The alert blares from the computer like a ray gun from an old cartoon: WAH-wahwahwahwah. Jonathan, a ShotSpotter analyst, focuses on one of the six monitors in front of him and zooms in on a street-level map of Milwaukee. Next to the map are what look like Christmas trees on their sides--a cluster of green sound waves. Jonathan, who has spent nearly five years staring down these monitors, says he can tell just by looking that the pattern means gunshots.
By Josh Sanburn, Time Riley Anderson was a C student in high school, bored by the work and driven partly by a desire to stay on the football team. In 2015, he graduated 25th in his class–of 31 students. Without a particular career in mind, Anderson enrolled at Lake Area Technical Institute (LATI) in Watertown, S.D., a relatively inexpensive two-year college 30 minutes from his home.
The bridge phone inside New York City's suicide-prevention call center rings only about once a month. But when it does, often in the middle of the night, it emits distinct, deep chirps as if the phone itself is in distress. The operators manning the 24/7 LifeNet hotline recognize the sound immediately. It means someone's calling from one of the 11 area bridges, and they're likely thinking about jumping.
Muck Rack makes it simple to find people, tweets, or articles that mention any name, keyword, company, hashtag etc. We've compiled this guide to help you make the most of your search.
Selecting a term
Start searching tweets, articles from media outlets, articles mentioned in tweets, journalists'
names, titles and bios with some suggested searches:
Companies or Topics (e.g. iPhone, Microsoft)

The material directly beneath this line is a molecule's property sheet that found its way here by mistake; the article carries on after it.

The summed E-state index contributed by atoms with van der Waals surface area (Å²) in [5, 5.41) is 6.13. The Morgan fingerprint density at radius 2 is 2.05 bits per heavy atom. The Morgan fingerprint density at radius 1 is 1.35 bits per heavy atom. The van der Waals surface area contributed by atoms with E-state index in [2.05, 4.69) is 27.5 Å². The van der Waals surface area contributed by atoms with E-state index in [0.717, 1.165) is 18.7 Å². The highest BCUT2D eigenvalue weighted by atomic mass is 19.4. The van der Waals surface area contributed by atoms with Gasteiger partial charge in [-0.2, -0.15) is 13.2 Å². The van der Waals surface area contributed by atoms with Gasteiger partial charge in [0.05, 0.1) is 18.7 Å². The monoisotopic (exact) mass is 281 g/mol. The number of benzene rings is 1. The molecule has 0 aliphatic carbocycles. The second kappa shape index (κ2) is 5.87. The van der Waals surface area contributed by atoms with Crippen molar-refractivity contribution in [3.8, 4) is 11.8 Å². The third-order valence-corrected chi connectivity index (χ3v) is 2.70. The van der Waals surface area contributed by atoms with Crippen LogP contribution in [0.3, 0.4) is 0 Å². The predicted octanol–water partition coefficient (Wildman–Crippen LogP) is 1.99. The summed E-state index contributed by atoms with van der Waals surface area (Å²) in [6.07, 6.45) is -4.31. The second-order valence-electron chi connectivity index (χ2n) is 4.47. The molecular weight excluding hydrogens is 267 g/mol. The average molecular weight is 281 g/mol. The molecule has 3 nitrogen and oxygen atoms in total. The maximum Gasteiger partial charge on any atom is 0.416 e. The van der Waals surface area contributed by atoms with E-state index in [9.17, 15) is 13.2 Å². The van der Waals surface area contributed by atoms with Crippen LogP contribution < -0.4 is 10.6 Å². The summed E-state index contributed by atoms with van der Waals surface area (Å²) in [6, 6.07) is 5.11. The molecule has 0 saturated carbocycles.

Phrases (e.g. "cloud computing") — use quotes to keep the terms together
Twitter handles (e.g. @username) — returns those who have mentioned or replied to
Names (e.g. "David Pogue")
Hashtags (e.g. #sxsw, #london2012)
Bio details (e.g. vegan, Olympics, father)
Muck Rack's Advanced Search allows for many boolean operators.
Find results that mention multiple specified terms, use AND or
+. For example, ensure each result contains both Elon Musk and Mark Zuckerberg by
searching Obama AND Romney or Obama + Romney.
Use the operators OR or , to broaden your search when you'd like either of
multiple terms to appear in results. (This is the default behavior of our search when no operators
are used.) For example, search for democrat OR republican to find results that refer to
Democrats and/or Republicans.
Use NOT or - to subtract results from your search. For
example, searching Disney will yield results about the Walt Disney Company as well as Walt Disney
World Resort. To exclude mentions of Disney World, search for Disney -World or Disney
When using one of these operators with a phrase, enclose it in quotation marks. For example, you can
find results about smartphones excluding Apple's iPhone 4S by searching smartphone -"iPhone
Exact case matching or punctuation
If you're searching for a brand name or keyword that relies on specific punctuation marks or capitalization, you can
find results that match your exact query by adding matchcase: before the keyword you're searching for, like matchcase:E*TRADE .
Use parentheses to separate multiple
boolean phrases. For example, to find journalists talking about having fun in Disney World or
Disneyland, search for ("disney world" OR disneyland) AND fun.
An asterisk can be used to search for any variation of a root word truncated by the asterisk. For example, searching for admin* will return results for administrator, administration, administer, administered, etc.
A near operator is an AND operator where you can control the distance between the words. You can vary the distance the near operation uses by adding a forward slash and number (between 0-99) such as strawberries NEAR/10 "whipped cream", which means the strawberries must exist within 10 words of "whipped cream".